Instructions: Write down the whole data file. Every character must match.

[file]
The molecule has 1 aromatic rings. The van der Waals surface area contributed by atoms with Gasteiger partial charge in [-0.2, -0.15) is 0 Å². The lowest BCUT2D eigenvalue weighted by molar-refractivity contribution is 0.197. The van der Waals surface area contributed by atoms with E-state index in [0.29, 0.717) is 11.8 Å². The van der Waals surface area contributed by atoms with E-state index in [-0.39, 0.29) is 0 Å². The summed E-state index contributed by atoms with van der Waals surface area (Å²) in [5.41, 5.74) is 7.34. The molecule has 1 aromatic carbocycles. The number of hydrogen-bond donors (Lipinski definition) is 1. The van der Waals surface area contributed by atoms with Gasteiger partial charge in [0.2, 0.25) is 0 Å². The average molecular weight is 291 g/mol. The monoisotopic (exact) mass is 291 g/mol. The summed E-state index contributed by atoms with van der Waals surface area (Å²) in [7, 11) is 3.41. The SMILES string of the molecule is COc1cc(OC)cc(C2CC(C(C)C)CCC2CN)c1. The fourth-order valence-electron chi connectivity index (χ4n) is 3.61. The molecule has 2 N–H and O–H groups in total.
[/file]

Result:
The molecule has 1 aromatic rings. The van der Waals surface area contributed by atoms with Gasteiger partial charge in [-0.2, -0.15) is 0 Å². The lowest BCUT2D eigenvalue weighted by molar-refractivity contribution is 0.197. The van der Waals surface area contributed by atoms with E-state index in [0.29, 0.717) is 11.8 Å². The van der Waals surface area contributed by atoms with E-state index in [-0.39, 0.29) is 0 Å². The summed E-state index contributed by atoms with van der Waals surface area (Å²) in [5.41, 5.74) is 7.34. The molecule has 1 aromatic carbocycles. The number of hydrogen-bond donors (Lipinski definition) is 1. The van der Waals surface area contributed by atoms with Gasteiger partial charge in [0.2, 0.25) is 0 Å². The average molecular weight is 291 g/mol. The monoisotopic (exact) mass is 291 g/mol. The summed E-state index contributed by atoms with van der Waals surface area (Å²) in [7, 11) is 3.41. The SMILES string of the molecule is COc1cc(OC)cc(C2CC(C(C)C)CCC2CN)c1. The fourth-order valence-electron chi connectivity index (χ4n) is 3.61. The molecule has 2 N–H and O–H groups in total.